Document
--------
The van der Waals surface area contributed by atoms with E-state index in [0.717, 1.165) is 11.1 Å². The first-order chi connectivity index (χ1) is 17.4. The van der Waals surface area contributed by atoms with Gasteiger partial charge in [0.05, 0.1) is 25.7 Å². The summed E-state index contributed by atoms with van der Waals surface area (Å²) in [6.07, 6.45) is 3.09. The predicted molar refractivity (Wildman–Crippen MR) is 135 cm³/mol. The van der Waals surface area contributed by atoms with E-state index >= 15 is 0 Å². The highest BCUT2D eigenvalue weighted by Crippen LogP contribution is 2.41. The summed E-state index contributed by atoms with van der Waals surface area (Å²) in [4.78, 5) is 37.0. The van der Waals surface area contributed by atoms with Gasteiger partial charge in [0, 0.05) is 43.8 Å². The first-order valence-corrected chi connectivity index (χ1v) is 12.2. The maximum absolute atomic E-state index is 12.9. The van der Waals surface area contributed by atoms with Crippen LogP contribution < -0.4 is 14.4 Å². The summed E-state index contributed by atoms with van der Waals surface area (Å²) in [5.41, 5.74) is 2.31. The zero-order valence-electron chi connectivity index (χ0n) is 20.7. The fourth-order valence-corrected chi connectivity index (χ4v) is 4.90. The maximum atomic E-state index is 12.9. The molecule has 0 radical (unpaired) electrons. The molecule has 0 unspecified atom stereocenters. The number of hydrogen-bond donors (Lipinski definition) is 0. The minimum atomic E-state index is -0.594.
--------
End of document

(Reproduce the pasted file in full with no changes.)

The van der Waals surface area contributed by atoms with E-state index in [0.717, 1.165) is 11.1 Å². The first-order chi connectivity index (χ1) is 17.4. The van der Waals surface area contributed by atoms with Gasteiger partial charge in [0.05, 0.1) is 25.7 Å². The summed E-state index contributed by atoms with van der Waals surface area (Å²) in [6.07, 6.45) is 3.09. The predicted molar refractivity (Wildman–Crippen MR) is 135 cm³/mol. The van der Waals surface area contributed by atoms with E-state index >= 15 is 0 Å². The highest BCUT2D eigenvalue weighted by Crippen LogP contribution is 2.41. The summed E-state index contributed by atoms with van der Waals surface area (Å²) in [4.78, 5) is 37.0. The van der Waals surface area contributed by atoms with Gasteiger partial charge in [0, 0.05) is 43.8 Å². The first-order valence-corrected chi connectivity index (χ1v) is 12.2. The maximum absolute atomic E-state index is 12.9. The van der Waals surface area contributed by atoms with Crippen LogP contribution < -0.4 is 14.4 Å². The summed E-state index contributed by atoms with van der Waals surface area (Å²) in [5.41, 5.74) is 2.31. The zero-order valence-electron chi connectivity index (χ0n) is 20.7. The fourth-order valence-corrected chi connectivity index (χ4v) is 4.90. The maximum atomic E-state index is 12.9. The molecule has 0 radical (unpaired) electrons. The molecule has 0 unspecified atom stereocenters. The number of hydrogen-bond donors (Lipinski definition) is 0. The minimum atomic E-state index is -0.594.